Proposals include free childcare for some two year olds
Free childcare for two-year-olds in Wales' most disadvantaged areas are among plans unveiled to tackle problems of child poverty.
The Welsh Assembly Government's plans aim to see councils required by law to bring in the childcare provision.
It comes a day after figures showed a rise in the number of children living below the poverty line.
The Conservatives said the assembly government's targets to halve child poverty by 2010 were now unrealistic.
It has been reported that 29% of children in Wales currently live under the poverty line, in households with incomes below 60% of the average - an increase of 1% over the previous year.
The assembly government's policies are designed to improve life opportunities for disadvantaged children, encourage financial inclusion, and also persuade more people to claim their entitlements for tax and benefits support.
New Welsh laws
The plans include new laws to place a requirement on local authorities to secure free childcare for two year olds in the poorest or most "disadvantaged target areas" - although the coalition government's One Wales agreement also includes a pledge to provide "universal affordable childcare" by 2011.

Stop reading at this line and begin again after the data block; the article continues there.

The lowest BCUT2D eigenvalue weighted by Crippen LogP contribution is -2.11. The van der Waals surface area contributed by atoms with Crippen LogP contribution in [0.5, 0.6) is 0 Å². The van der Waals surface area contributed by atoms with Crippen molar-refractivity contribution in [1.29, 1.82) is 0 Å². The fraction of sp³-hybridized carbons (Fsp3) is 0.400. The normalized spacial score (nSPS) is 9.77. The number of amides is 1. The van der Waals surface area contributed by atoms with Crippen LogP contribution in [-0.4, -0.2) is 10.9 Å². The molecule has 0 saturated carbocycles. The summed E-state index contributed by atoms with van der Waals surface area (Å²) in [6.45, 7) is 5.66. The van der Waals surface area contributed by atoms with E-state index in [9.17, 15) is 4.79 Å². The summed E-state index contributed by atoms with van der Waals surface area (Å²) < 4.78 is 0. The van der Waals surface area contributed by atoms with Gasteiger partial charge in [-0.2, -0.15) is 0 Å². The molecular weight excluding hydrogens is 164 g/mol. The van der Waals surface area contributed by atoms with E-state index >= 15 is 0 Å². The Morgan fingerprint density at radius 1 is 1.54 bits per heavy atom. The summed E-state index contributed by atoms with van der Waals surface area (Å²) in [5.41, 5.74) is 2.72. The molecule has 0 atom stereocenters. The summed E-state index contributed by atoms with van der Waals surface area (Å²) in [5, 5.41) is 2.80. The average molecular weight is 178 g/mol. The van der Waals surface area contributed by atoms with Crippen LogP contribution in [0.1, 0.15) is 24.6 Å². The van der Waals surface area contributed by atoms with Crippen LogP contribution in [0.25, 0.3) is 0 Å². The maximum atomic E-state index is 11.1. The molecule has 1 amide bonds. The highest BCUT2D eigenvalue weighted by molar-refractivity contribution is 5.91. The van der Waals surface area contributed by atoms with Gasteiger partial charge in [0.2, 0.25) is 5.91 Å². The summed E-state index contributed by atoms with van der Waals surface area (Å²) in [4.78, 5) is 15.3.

There is also a proposal for a new law to place a duty on councils and other public bodies such as national parks and the fire service to demonstrate their contribution to ending child poverty in Wales.
The assembly government's consultation paper makes clear however that "no additional funding will be made available to public agencies for them to carry out [these] duties."
The Minister for Social Justice and Local Government, Brian Gibbons, admitted securing a significant reduction in child poverty would be extremely challenging, within the context of increasing household costs on basics such as fuel and food.
"I agree it will be more difficult to achieve this in an adverse economic situation, but the lesson is not to abandon the field of play, but to redouble our efforts," he said.
Dr Gibbons also admitted although there had been a great deal of success in the early years of Labour's attempt to halve child poverty by 2010, there had been a degree of "stagnation" more recently, which implies a failure to maintain the necessary momentum to achieve the government's own targets.
According to the Welsh Conservative leader, Nick Bourne, the assembly government's targets on reducing child poverty were now "totally unrealistic."
The draft strategy will be out to consultation until the end of September.